Free Electron Lasers
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A free electron laser is a relatively exotic type of laser where the optical amplification is achieved in an undulator, fed with high energy (relativistic) electrons from an electron accelerator. Such devices have been demonstrated with emission wavelengths reaching from the terahertz region via the far- and near-infrared, the visible and ultraviolet range to the X-ray region, even though no single device can span this whole wavelength range.
In the undulator, a periodic arrangement of magnets (permanent magnets or electromagnets) generates a periodically varying Lorentz force, which forces the electrons to radiate with a frequency which depends on the electron energy, the undulator period, and (weakly) on the magnetic field strength. Both spontaneous and stimulated emission occur, allowing for optical amplification in a certain wavelength range.
The greatest attractions of free electron lasers are:
- their ability to be operated in very wide wavelength regions
- the large wavelength tuning range possible with a single device
- the spectacular performance in extreme wavelength regions, not reachable with any other light source
Compared with other synchrotron radiation sources (pure undulators and wigglers), FELs can generate an output with a much higher spectral brightness and coherence. This is very useful for a number of applications, including fields such as atomic and molecular physics, ultrafast X-ray science, advanced material studies, ultrafast chemical dynamics, biology and medicine.
The big drawback of FELs is that their setups are very large and expensive, so that they can be used only at relatively few large facilities in the world. The most ambitious free electron laser project is currently pursued in Hamburg (XFEL, within the TESLA project) with the goal of obtaining hard X-ray output with unprecedented performance features: wavelengths down to 0.085 nm and pulse durations below 100 fs. So far, wavelengths down to 6.5 nm have been achieved in the smaller FLASH facility. The LCLS at SLAC has already achieved lasing with 0.15 nm wavelength.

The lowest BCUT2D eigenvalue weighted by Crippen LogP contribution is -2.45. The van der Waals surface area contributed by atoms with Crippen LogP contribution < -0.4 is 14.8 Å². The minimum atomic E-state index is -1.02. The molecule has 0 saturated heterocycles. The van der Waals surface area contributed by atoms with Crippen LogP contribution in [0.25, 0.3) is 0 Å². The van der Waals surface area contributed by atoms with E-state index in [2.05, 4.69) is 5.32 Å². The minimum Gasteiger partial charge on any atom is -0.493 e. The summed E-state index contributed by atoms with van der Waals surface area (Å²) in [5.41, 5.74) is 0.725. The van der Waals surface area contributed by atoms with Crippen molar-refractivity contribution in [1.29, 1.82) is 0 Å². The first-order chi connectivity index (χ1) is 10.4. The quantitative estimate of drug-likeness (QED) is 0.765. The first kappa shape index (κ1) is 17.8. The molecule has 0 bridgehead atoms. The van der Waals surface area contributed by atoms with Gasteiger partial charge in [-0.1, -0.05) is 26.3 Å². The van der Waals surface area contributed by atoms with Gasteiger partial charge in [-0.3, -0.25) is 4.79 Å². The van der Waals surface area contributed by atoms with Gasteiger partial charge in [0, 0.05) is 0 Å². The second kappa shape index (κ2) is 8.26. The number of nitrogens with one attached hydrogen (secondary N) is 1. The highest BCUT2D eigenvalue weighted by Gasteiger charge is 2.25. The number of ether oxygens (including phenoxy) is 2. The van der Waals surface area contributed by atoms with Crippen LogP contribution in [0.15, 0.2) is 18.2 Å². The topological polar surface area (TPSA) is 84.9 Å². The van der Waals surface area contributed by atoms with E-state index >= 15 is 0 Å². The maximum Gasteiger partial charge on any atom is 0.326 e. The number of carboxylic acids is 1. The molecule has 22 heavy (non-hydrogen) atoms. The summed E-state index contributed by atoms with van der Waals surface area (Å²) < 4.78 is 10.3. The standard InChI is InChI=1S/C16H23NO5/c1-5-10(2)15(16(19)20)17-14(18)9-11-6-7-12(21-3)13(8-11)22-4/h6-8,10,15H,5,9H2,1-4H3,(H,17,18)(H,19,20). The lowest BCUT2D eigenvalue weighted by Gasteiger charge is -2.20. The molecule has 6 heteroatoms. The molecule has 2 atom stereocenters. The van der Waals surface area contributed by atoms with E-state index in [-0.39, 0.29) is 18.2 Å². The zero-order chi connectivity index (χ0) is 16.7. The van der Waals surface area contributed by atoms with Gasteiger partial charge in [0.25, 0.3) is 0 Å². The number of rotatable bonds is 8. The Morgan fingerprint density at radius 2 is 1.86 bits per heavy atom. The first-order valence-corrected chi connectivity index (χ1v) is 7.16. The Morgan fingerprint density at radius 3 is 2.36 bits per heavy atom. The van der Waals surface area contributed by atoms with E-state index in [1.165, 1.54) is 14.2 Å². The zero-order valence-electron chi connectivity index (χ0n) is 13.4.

|||D. A. G. Deacon et al., “First operation of a free-electron laser”, Phys. Rev. Lett. 38 (16), 892 (1977)|
|||C. A. Brau, “Free-electron lasers”, Science 239 (4844), 1115 (1988)|
|||K.-J. Kim and A. Sessler, “Free-electron lasers: present status and future prospects”, Science 250, 88 (1990)|
|||G. R. Neil and L. Merminga, “Technical approaches for high-average-power free-electron lasers”, Rev. Mod. Phys. 74, 685 (2002)|
|||W. Ackermann et al., “Operation of a free-electron laser from the extreme ultraviolet to the water window”, Nature Photon. 1, 336 (2007)|
|||P. Emma et al., “First lasing and operation of an ångstrom-wavelength free-electron laser”, Nature Photon. 4, 641 (2010)|
|||J. N. Galayda et al., “X-ray free-electron lasers – present and future capabilities”, J. Opt. Soc. Am. B 27 (11), B106 (2010)|
|||The World Wide Web Library on Free Electron Lasers, http://sbfel3.ucsb.edu/www/vl_fel.html|
|||The LCLS (Linac Coherent Light Source) at SLAC (Stanford), http://lcls.slac.stanford.edu/|
|||The European X-ray laser project XFEL, http://xfel.desy.de/|
See also: ultraviolet light, ultraviolet lasers, X-ray lasers
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